Theresa Villiers: Year one of economic pact with Stormont was success
Writing exclusively for the Business Telegraph, Theresa Villiers outlines how work to rebalance the province's economy is working
Last week saw a significant milestone for Northern Ireland. At a meeting in Westminster, the Prime Minister David Cameron and I, along with the First and Deputy First Ministers Peter Robinson and Martin McGuinness, signed off the first annual update to the economic pact we agreed on the eve of the G8 last summer.
It marked a further stage in our combined efforts to push forward measures to rebalance the Northern Ireland economy by boosting private sector job creation, giving many more the financial security that comes with a regular job and a wage packet to support their families.
Northern Ireland has benefited from a range of government schemes over the past 12 months. We have seen £36m of investment from the enterprise finance guarantee scheme, £2.4m from the recent introduction of the Business Finance Partnership and £400,000 in start-up loans for young entrepreneurs. The Green Investment Bank will make two separate investments of £1.5m and £1.7m to help strengthen the Northern Ireland agri-food sector. We have delivered the first enterprise zone at Coleraine.
Figures released by the British Bankers' Association (BBA) showed new lending to SMEs at £362m in the last quarter of 2013, an increase of 46% on the same quarter in 2012. The BBA estimate that nine out of every 10 SME loans are approved.
Further banking transparency was a key priority for the Northern Ireland business community and publication of these figures has come out of the work done in the joint ministerial taskforce on banking and access to finance that we established with Executive ministers and which I chair. There has also been some progress in supporting initiatives designed to build a shared society.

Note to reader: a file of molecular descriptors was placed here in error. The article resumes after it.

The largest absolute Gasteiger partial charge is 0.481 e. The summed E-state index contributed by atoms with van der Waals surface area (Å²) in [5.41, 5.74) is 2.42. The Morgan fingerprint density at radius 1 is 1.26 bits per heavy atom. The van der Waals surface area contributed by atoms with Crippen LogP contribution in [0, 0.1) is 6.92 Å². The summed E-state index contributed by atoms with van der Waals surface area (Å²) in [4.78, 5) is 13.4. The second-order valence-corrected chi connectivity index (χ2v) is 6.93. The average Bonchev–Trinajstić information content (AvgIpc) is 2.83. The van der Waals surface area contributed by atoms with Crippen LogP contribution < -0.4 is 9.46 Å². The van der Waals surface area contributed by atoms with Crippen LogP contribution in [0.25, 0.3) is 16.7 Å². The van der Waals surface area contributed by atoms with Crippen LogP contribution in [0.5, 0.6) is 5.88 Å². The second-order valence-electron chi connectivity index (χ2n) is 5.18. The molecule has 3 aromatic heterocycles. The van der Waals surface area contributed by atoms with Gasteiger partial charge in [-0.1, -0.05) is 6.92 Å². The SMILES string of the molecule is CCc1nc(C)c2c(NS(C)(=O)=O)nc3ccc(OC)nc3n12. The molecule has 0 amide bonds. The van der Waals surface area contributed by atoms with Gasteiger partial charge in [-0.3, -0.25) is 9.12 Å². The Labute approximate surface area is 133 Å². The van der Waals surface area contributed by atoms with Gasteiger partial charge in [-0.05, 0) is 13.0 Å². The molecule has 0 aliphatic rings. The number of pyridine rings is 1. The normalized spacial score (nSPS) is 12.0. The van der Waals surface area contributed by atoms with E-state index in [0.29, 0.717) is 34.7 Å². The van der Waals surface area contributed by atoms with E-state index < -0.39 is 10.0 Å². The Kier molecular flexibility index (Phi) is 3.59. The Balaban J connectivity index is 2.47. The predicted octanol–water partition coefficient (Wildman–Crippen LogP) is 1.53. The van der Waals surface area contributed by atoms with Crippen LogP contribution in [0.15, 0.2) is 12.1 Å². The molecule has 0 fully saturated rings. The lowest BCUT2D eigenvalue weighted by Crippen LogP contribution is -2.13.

The Government made available an additional £100m of borrowing and has agreed to the Executive's proposals to use this for improved facilities at integrated primary schools, a new further education college, more shared housing and shared education campuses.
We have also identified 106 Ministry of Defence homes that could be gifted to the Executive for use as additional shared housing if the Executive brings forward appropriate proposals.
In addition, the Government and Executive continue to work together to promote Northern Ireland as a place to invest and do business. The International Investment Conference that the Prime Minister attended last year was a huge success, helping Invest NI deliver a record year in 2013-14.
The Government's investment in improvements to broadband and mobile coverage is helping the Executive further improve Northern Ireland's excellent telecoms infrastructure.
Last week was an update – a chance to review progress. Both the Government and Executive recognise there is more to do, for example in tackling red tape, and reforming the public sector. For our part the Government will take a final decision on the possible devolution of corporation tax powers in the autumn.
Yet all the signs are that the Northern Ireland economy is recovering and the Government's long-term economic plan is working.
Forecasters are now predicting the Northern Ireland economy will grow by 2.8% over the next year – more than most major economies.
The number of employee jobs is up by 16,000, with the vast majority in the private sector.
I am the first to acknowledge there is a long way to go to fix the broken economy we inherited, but we are definitely heading in the right direction.
The joint UK Government- Executive economic pact is playing a major role in delivering that and it still has more to offer.
- Theresa Villiers is Secretary of State for Northern Ireland